Race and History in Chelsea

The Lamartine Place Historic District was a stop on the Underground Railroad - and a microcosm for divided reactions to the Civil War

01 Jul 2020 | 04:23

After the killing of George Floyd at the hands of a white police officer, Americans began to grapple anew with racism and the legacy of slavery. One part of the historical reflection has focused on dismantling monuments dedicated to those who upheld the enslavement of Black people. Another part lies in the process of recognition, learning about the places where people contributed to or fought against slavery.

Residents of Chelsea need only look to their own neighborhood to find a place anchored in the history of 19th century New York.

The Lamartine Place Historic District, a group of twelve Greek-Revival style buildings on the north side of West 29th Street between Eighth and Ninth Avenues, remains the only documented Underground Railroad stop in Manhattan - and a target during the Civil War Draft Riots of 1863.

Among the neighborhood’s two most prominent white residents at the time: Abigail Hopper and James Sloan Gibbons. The couple, according to an official report on the district, designated their home as a meeting place for influential abolitionists and a marked stop for enslaved people on the run to Canada.

Letters and descriptions from the home paint a Northern-Antebellum tableau, one dotted with prominent historical figures. Publisher and social reformer William Lloyd Garrison stopped by. So did the Grimke sisters, white female advocates of abolition and women’s rights.

However, Black people escaping the horrors of slavery stood in the foreground, the recipients of safe shelter and aid.

The Gibbons were taking a risk, according to Robert Churchill, an associate professor of history at the University of Hartford and author of the recent book, “The Underground Railroad and the Geography of Violence in Antebellum America.”

New York City was an odd outpost, Churchill said in a phone interview with Chelsea News: “It’s not contiguous with the South, and yet the city has a long history of racial violence. A long history of anti-abolitionist violence.”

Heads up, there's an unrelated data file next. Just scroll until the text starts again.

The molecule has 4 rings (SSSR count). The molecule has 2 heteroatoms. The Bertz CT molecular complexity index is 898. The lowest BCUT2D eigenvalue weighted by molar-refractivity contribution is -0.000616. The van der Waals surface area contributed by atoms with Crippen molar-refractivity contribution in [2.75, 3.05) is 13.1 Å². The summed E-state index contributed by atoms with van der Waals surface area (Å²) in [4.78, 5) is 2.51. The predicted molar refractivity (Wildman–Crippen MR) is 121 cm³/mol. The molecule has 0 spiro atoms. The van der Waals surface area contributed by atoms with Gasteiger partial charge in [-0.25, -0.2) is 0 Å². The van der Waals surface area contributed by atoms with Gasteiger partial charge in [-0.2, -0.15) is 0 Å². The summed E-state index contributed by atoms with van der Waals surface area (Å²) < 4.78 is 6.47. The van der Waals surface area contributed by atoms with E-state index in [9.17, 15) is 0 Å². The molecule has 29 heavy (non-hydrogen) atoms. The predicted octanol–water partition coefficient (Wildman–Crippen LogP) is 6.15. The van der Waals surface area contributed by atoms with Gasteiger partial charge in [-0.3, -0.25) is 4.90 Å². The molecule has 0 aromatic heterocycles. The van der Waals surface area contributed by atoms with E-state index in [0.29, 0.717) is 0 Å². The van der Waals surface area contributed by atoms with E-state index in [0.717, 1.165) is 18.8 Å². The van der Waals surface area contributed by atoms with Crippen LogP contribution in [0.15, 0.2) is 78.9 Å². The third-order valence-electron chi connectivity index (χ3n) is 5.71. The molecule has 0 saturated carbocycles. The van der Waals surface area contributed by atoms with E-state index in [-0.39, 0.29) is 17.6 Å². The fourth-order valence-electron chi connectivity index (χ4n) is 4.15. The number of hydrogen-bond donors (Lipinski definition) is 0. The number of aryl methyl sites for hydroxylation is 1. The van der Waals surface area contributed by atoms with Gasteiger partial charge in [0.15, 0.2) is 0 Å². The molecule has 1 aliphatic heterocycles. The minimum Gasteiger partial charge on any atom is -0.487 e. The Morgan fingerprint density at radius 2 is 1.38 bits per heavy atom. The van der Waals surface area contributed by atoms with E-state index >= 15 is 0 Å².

Mobs in the City

Part of the mutual hatred stemmed from the city’s commercial ties with the South. Violence erupted in March 1863, when Congress passed the “Act for Enrolling and Calling Out the National Forces,” the first national draft calling men to the Civil War.

White working class New Yorkers were outraged. What ostensibly started as a protest of the conscription-lottery system turned to a larger antipathy toward freed Blacks. As mobs moved around the city, they looted stores, set fires and attacked any Black person who happened to cross their path.

The Gibbons home was ransacked in the process. On the day of the riot, Abigail and her daughter were working at a hospital in Maryland. John was at home with two of their other children. Sensing the group of rioters was near, John and his daughters moved to a safe place.

Taken as a whole, Lamartine Place is an urban microcosm for the divided reactions to racist institutions. The Gibbons’ service on the Underground Railroad represents legitimate attempts to further the cause of Black freedom. The Draft Riots stand in for the often-inevitable backlash against social justice.

Today, Lamartine Place is marked by a small brown sign placed on the midsection of a street pole. It is easy to miss. The text is small and the spacing tight.

Simeon Bankoff, Executive Director of New York’s Historic Districts Council, cautions against disapproval over the plaque’s size. Rather, Bankoff suggests focusing on the fact that the area was designated as a historical site in 2009.

“As part of the official record, this [site] is now commemorated. This is now officially part of New York City’s History,” Bankoff said.

He wants people to think of signage as a starting point for further inquiry. “Anybody who looks this [district] up can go and find an official city document” and explore the site’s legacy.

“We are still recovering the stories of this violence,” Churchill said. “There are a lot of stories of anti-Black violence, anti-abolitionist violence, pro-slavery violence, that really we’re just ... beginning to grapple with.”

“The city has a long history of racial violence. A long history of anti-abolitionist violence.” Robert Churchill, author and associate professor of history at the University of Hartford